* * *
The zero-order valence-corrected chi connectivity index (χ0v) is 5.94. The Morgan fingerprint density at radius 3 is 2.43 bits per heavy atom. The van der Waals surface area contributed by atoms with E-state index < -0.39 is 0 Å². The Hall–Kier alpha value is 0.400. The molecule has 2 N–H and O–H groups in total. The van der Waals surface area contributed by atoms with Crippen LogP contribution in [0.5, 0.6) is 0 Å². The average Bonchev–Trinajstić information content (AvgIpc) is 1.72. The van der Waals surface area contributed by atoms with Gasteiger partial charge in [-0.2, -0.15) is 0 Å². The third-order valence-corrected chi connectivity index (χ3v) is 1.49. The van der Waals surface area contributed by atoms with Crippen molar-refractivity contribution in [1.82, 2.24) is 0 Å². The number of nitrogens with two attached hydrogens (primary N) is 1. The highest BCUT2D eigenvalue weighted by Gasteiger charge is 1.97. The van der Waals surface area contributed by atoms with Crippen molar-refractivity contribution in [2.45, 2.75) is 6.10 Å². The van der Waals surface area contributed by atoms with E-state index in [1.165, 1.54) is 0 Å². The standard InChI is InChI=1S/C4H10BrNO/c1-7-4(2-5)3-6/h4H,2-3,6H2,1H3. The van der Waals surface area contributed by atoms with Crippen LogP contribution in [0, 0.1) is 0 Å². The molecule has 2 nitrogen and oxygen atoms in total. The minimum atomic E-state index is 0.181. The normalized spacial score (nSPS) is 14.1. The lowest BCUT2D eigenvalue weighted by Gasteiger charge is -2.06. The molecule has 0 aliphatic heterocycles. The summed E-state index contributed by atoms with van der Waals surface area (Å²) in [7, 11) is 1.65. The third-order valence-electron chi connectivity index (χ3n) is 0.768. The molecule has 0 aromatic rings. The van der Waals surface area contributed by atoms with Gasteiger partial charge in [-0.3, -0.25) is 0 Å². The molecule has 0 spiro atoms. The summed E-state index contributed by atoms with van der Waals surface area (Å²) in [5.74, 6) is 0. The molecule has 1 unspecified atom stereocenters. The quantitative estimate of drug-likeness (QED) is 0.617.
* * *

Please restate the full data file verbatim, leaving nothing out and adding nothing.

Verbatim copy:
The zero-order valence-corrected chi connectivity index (χ0v) is 5.94. The Morgan fingerprint density at radius 3 is 2.43 bits per heavy atom. The van der Waals surface area contributed by atoms with E-state index < -0.39 is 0 Å². The Hall–Kier alpha value is 0.400. The molecule has 2 N–H and O–H groups in total. The van der Waals surface area contributed by atoms with Crippen LogP contribution in [0.5, 0.6) is 0 Å². The average Bonchev–Trinajstić information content (AvgIpc) is 1.72. The van der Waals surface area contributed by atoms with Gasteiger partial charge in [-0.2, -0.15) is 0 Å². The third-order valence-corrected chi connectivity index (χ3v) is 1.49. The van der Waals surface area contributed by atoms with Crippen molar-refractivity contribution in [1.82, 2.24) is 0 Å². The number of nitrogens with two attached hydrogens (primary N) is 1. The highest BCUT2D eigenvalue weighted by Gasteiger charge is 1.97. The van der Waals surface area contributed by atoms with Crippen molar-refractivity contribution in [2.45, 2.75) is 6.10 Å². The van der Waals surface area contributed by atoms with E-state index in [1.165, 1.54) is 0 Å². The standard InChI is InChI=1S/C4H10BrNO/c1-7-4(2-5)3-6/h4H,2-3,6H2,1H3. The van der Waals surface area contributed by atoms with Crippen LogP contribution in [0, 0.1) is 0 Å². The molecule has 2 nitrogen and oxygen atoms in total. The minimum atomic E-state index is 0.181. The normalized spacial score (nSPS) is 14.1. The lowest BCUT2D eigenvalue weighted by Gasteiger charge is -2.06. The molecule has 0 aliphatic heterocycles. The summed E-state index contributed by atoms with van der Waals surface area (Å²) in [7, 11) is 1.65. The third-order valence-electron chi connectivity index (χ3n) is 0.768. The molecule has 0 aromatic rings. The van der Waals surface area contributed by atoms with Gasteiger partial charge in [-0.3, -0.25) is 0 Å². The molecule has 0 spiro atoms. The summed E-state index contributed by atoms with van der Waals surface area (Å²) in [5.74, 6) is 0. The molecule has 1 unspecified atom stereocenters. The quantitative estimate of drug-likeness (QED) is 0.617.